The Gusau-service chiefs face-off



Barely one week in office as Minister of Defence, Lt. Gen. Aliyu Gusau, was rumoured to have turned in his resignation letter to President Goodluck Jonathan. Gusau was sworn in on March 5, this year. The rumour was given substance when the minister did not show up at the Federal Executive Council meeting some 24 hours after news of his purported resignation broke.

However, the Presidency through its spokesman, Dr. Reuben Abati, denied the rumour. Many believed the government’s side of the story. This is because in this country,ministers or top public office holders hardly resign jobs even when morality or propriety compels them to do so.

The reason given for the minister’s purported resignation was that the nation’s service chiefs stayed off the maiden meeting he convened two days earlier. Eventually, the Chief of Defence Staff (CDS), Air Chief Marshall Alex Badeh, surfaced at the minister’s office alone. When asked why the service chiefs were unavailable for the meeting, the CDS was said to have given some excuses on their behalf and told the ministerthat he was representing the absentees. The minister took exception to the excuse. According to a news report published in this paper of March 13, 2014, when the Minister of State for Defence, Senator Musliu Obanikoro, sought to intervene in the ensuing argument, the CDS shouted him down, referring to him as a “small boy” and warned him that the military was not going to be taking orders anymore from bloody civilians like him. These were weighty allegations.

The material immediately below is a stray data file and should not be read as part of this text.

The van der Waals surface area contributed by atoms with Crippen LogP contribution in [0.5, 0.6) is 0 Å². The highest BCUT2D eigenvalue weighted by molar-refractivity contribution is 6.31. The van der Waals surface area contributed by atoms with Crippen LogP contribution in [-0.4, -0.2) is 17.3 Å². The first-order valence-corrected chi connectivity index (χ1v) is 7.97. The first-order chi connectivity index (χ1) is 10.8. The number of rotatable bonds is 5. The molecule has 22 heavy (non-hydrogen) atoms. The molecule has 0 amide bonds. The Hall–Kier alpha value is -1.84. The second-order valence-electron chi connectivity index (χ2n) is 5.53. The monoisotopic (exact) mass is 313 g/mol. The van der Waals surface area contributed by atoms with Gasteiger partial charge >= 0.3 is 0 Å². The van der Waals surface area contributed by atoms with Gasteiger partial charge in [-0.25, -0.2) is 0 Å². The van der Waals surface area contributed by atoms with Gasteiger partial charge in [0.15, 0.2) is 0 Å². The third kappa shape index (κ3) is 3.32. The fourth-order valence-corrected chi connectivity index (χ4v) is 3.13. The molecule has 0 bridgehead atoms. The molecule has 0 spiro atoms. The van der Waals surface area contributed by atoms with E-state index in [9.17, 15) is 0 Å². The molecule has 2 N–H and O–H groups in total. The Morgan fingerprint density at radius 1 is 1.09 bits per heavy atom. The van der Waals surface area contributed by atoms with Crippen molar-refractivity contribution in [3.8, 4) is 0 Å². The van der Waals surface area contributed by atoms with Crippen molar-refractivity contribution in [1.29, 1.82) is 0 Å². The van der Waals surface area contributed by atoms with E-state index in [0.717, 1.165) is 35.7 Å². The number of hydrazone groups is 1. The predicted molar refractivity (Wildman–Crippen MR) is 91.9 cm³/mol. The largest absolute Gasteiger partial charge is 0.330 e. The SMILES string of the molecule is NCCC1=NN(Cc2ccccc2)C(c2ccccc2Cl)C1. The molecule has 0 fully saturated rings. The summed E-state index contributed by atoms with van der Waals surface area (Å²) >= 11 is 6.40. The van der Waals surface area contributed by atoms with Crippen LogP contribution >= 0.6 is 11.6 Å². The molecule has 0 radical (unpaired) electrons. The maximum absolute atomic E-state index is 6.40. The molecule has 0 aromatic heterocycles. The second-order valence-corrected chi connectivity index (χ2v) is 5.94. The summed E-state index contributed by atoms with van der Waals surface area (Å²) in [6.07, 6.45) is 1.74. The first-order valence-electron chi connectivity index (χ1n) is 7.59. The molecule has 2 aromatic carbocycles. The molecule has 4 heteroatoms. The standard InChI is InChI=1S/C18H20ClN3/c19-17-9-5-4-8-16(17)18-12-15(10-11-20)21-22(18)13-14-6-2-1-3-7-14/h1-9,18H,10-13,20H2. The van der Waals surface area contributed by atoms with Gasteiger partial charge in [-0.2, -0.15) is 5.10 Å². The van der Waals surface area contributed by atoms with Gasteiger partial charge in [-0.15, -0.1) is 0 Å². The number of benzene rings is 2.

The resignation smoke was not without fire. The Presidency promptly dispatched emissaries to Gusau to smother the fire and save the government from national embarrassment.Although the differences appeared to have been papered up with the tour of military formations in Abuja last week by the minister and his minister of state during which the duo interacted with the service chiefs and other military top guns, the unfortunate development was a bad augury for our nation that is grappling with security challenges, especially the Boko Haram insurgency.

More worrisomeis the alleged contempt shown to the minister of state by the CDS, which is contrary to the respect for seniority inherent in the military tradition.The minister, a retired Lt. General, had held several command positionslong before the current crop of service chiefs was commissioned into the military service.

Some security watchersblamed President Jonathan for setting the stage for the denigration of the minister and the minister of state. For close to six months after the former minister of state, Erelu Olusola Obada, left office, the Ministry of Defence, a very critical organ of government, was left under the supervision of the Minister of Information, Mr. Labaran Maku, who must have endured a similar contempt. Then, there was the declaration by

Jonathan during one of his recent media chats at the State House, Abuja, that he could do without the defence minister and was comfortable dealing directly with the service chiefs. This might have massaged thelarge ego of the service chiefs to the extent that they now perceive the new helmsmen as interlopers.

The President must have his reasons for bringing Gusau back to his cabinet in a higher capacity. The acclaimed intelligence chief and spy master served briefly as his National Security Adviser (NSA) in 2010 before he quit to contest the last presidential election on the platform of the ruling Peoples Democratic Party (PDP).

What the nation requires from its armed forces is unquestionable loyalty to the civilian leadership and total commitment to the onerous task of defending Nigerians against internal and external aggression. Anything less is unacceptable.

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